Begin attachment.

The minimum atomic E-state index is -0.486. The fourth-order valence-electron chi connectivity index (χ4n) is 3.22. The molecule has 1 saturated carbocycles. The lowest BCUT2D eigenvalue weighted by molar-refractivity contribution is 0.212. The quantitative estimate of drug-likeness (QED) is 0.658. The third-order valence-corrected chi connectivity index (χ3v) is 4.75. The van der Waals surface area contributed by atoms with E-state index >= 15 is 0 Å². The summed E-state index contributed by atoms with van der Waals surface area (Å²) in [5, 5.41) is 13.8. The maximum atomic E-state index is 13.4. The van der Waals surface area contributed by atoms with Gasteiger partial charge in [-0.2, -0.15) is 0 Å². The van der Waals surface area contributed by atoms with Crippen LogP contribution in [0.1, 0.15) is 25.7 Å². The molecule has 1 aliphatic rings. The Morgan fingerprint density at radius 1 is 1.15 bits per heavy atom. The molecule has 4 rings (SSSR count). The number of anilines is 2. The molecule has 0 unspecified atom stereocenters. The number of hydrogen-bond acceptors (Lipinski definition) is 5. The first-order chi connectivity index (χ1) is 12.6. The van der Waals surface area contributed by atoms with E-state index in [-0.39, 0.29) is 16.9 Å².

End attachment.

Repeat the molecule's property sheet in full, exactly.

The minimum atomic E-state index is -0.486. The fourth-order valence-electron chi connectivity index (χ4n) is 3.22. The molecule has 1 saturated carbocycles. The lowest BCUT2D eigenvalue weighted by molar-refractivity contribution is 0.212. The quantitative estimate of drug-likeness (QED) is 0.658. The third-order valence-corrected chi connectivity index (χ3v) is 4.75. The van der Waals surface area contributed by atoms with E-state index >= 15 is 0 Å². The summed E-state index contributed by atoms with van der Waals surface area (Å²) in [5, 5.41) is 13.8. The maximum atomic E-state index is 13.4. The van der Waals surface area contributed by atoms with Gasteiger partial charge in [-0.2, -0.15) is 0 Å². The van der Waals surface area contributed by atoms with Crippen LogP contribution in [0.1, 0.15) is 25.7 Å². The molecule has 1 aliphatic rings. The Morgan fingerprint density at radius 1 is 1.15 bits per heavy atom. The molecule has 4 rings (SSSR count). The number of anilines is 2. The molecule has 0 unspecified atom stereocenters. The number of hydrogen-bond acceptors (Lipinski definition) is 5. The first-order chi connectivity index (χ1) is 12.6. The van der Waals surface area contributed by atoms with E-state index in [-0.39, 0.29) is 16.9 Å².